Oh, and as for the fracas over Melania Trump's speech:  I don't believe she herself plagiarized Michelle Obama's words.  No plagiarist would choose such an easily-detected source.  What must have happened is something more intriguing -- sabotage from within the campaign.  Whoever wrote the speech did that.  The "Rick Roll" flourish was the saboteur's victory whoop, showing off his assurance that what he had done wouldn't be caught until the speech was delivered, because the Trumps are too out-of-touch to recognize even a universally-known fragment of pop culture.

There have been a lot of stories about conflict and turmoil within the Trump campaign.  At least one insider was hostile enough to the cause to torpedo Trump's wife on her big night, despite the likelihood of severe consequences once the Trumps figure out who was responsible.  Over the next three and a half months we may see more sabotage from within.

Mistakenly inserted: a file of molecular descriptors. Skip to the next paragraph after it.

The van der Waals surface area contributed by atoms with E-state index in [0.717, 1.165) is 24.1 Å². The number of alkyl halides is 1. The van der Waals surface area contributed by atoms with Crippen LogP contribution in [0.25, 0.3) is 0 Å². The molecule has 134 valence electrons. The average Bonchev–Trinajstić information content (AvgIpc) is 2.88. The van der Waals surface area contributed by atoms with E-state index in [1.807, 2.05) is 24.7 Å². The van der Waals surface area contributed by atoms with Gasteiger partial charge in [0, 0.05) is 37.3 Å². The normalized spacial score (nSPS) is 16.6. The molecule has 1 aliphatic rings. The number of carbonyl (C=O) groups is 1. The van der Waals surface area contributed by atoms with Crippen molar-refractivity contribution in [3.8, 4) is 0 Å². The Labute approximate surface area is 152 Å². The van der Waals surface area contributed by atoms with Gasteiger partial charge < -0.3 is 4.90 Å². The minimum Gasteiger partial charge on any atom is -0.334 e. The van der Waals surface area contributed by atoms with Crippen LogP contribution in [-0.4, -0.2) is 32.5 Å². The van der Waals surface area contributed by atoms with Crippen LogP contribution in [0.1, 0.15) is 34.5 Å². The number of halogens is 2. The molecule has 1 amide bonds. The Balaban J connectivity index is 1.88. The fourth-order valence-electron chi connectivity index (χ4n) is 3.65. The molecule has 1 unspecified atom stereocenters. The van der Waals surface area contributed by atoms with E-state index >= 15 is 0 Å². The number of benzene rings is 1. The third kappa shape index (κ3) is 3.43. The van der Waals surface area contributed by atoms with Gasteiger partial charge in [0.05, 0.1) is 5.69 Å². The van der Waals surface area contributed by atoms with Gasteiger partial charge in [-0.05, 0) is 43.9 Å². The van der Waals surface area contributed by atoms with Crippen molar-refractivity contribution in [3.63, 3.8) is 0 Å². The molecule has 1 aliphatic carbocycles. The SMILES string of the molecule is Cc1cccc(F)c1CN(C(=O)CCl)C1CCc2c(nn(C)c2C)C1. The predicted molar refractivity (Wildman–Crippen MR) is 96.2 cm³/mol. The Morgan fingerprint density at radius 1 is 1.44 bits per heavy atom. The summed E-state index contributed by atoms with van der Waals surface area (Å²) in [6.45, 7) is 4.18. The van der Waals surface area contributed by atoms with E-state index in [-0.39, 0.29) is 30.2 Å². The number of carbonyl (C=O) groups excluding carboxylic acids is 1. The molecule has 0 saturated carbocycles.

17 July 2016

Link round-up for 17 July 2016

For this week's cuteness overload, it's cats and kittens and baby foxes.

Scottish epithets aimed at Trump are far wittier than his own pedestrian insults.

Don't annoy the frog.

Most terrifying luxury suites ever.

What if dogs had their own 911 emergency number?


Many American hit movies have been copied by foreign filmmakers, especially Turkish (found via Mendip).  Some of these actually look interesting and the reviews are intelligently done.

Squatlo has some striking lightning-storm photos.

Baby, we made it, we're twenty-one percent.

This is why cats are the way they are.

Here's a staggeringly detailed visual analysis of the greatest SF movie ever (found via Mendip).

One picture sums up religion vs. atheism.

Malgorzata Chodakowska creates unique water sculptures.

If you use a hider app, read this.

Check out this unearthly ice cave (click pictures to enlarge) and these Antarctic ice formations.

Spelling is important.

Here's the real story of the Tombstone flying monster of 1890 (found via Mendip).